I found a Moodle easter egg!

I’ve been spending the morning trying to get our copy of Moodle moved over to a new server. As I was debugging some files in the lib/ directory, I noticed a file called womenslib.php (all other files are named %lib.php, i.e. weblib.php). I decided it was worth a look-see, and here’s what I found in the file:


Maybe I’m wrong and this is linked somewhere, but it sure looks like an easter egg to me. Go Moodle devs!

jQuery – Excluding elements with attributes ending in a particular string

Ok, let’s say you have some data that looks like this:

A title
Some content
A title
Some content

Now, if you need to style just the elements that are NOT post-modal, you have a problem. You can’t just select elements that start with an id value of ‘post,’ because then you will be selecting all the divs within the container. You could style the html with an additional class, but in this case the html wasn’t changeable, and adding a class with jQuery presents the same problem as selecting the elements–they’ll all match at the start of the id, even the ones we don’t want. The solution is this:

//you can do something to each non-modal element in here

Now we’ve selected only the elements within our container that don’t contain the word ‘modal’ at the end, and we’re free to do whatever we need to them (in my case, it was pagination). For additional info on the .not() method, check out the jQuery doc.

WordCamp Boulder 11 a.m. update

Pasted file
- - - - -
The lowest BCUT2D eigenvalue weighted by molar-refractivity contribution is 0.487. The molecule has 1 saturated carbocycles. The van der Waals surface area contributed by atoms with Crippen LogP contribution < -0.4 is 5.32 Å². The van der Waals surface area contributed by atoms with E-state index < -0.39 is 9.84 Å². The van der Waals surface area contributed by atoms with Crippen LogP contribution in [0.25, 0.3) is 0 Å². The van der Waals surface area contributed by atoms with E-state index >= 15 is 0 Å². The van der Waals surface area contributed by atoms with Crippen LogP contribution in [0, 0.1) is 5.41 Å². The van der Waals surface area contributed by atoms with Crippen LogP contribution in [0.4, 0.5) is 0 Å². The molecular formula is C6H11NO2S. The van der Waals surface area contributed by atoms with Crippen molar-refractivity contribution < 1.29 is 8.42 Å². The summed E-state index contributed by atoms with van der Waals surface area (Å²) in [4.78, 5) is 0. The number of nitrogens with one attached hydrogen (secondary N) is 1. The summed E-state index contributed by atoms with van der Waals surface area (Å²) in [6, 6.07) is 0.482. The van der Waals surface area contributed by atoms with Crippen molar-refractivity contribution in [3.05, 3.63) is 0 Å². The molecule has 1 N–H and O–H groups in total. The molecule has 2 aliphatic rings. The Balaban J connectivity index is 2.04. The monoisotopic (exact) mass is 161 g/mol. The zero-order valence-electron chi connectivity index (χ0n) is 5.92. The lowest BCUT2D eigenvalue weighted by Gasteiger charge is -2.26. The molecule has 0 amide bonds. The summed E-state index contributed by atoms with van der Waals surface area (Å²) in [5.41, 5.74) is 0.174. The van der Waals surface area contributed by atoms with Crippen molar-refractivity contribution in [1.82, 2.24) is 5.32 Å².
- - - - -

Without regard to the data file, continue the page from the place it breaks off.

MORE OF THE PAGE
I’m attending WordCamp Boulder today, and as of now I’ve seen a couple of sessions. I have to say the Caching talk was quite informative and entertaining, and on a personal note was a source of some working nginx rewrite rules for WP Super Cache. Thanks to‘s Chris and Sean for an entertaining and informative talk. The only complaint I have is that the venue, TechStars’ office environment, was way too small for the group that attended. Don’t think that’s anyone’s fault, just the downside of an awesome talk with great attendance.

The second talk I attended focused on design. Some of the interesting notes I took away from that were that talk were to avoid ‘lorem ipsum’ default content, design for mobile by creating scalable CSS, and that designers should know at least HTML and CSS, even if they’re just ‘frontend’ people. The lorem ipsum issue made good sense–if you don’t know what kind of content you’re designing for, it’s likely your design will be generic and not help the content stand out for what it is. It’s worth spending the time to create some sample posts that actually represent the specific content you will be showing on the production site. Along the lines of mobile styling, the design panel agreed that scaling is the best way to address the needs of diverse resolutions. As we add things like smartphones, iPads, etc., the ability to target inidividual browsers becomes cumbersome, and something like, which uses a design that scales quite nicely from iPhone to full desktop resolution, becomes a better choice.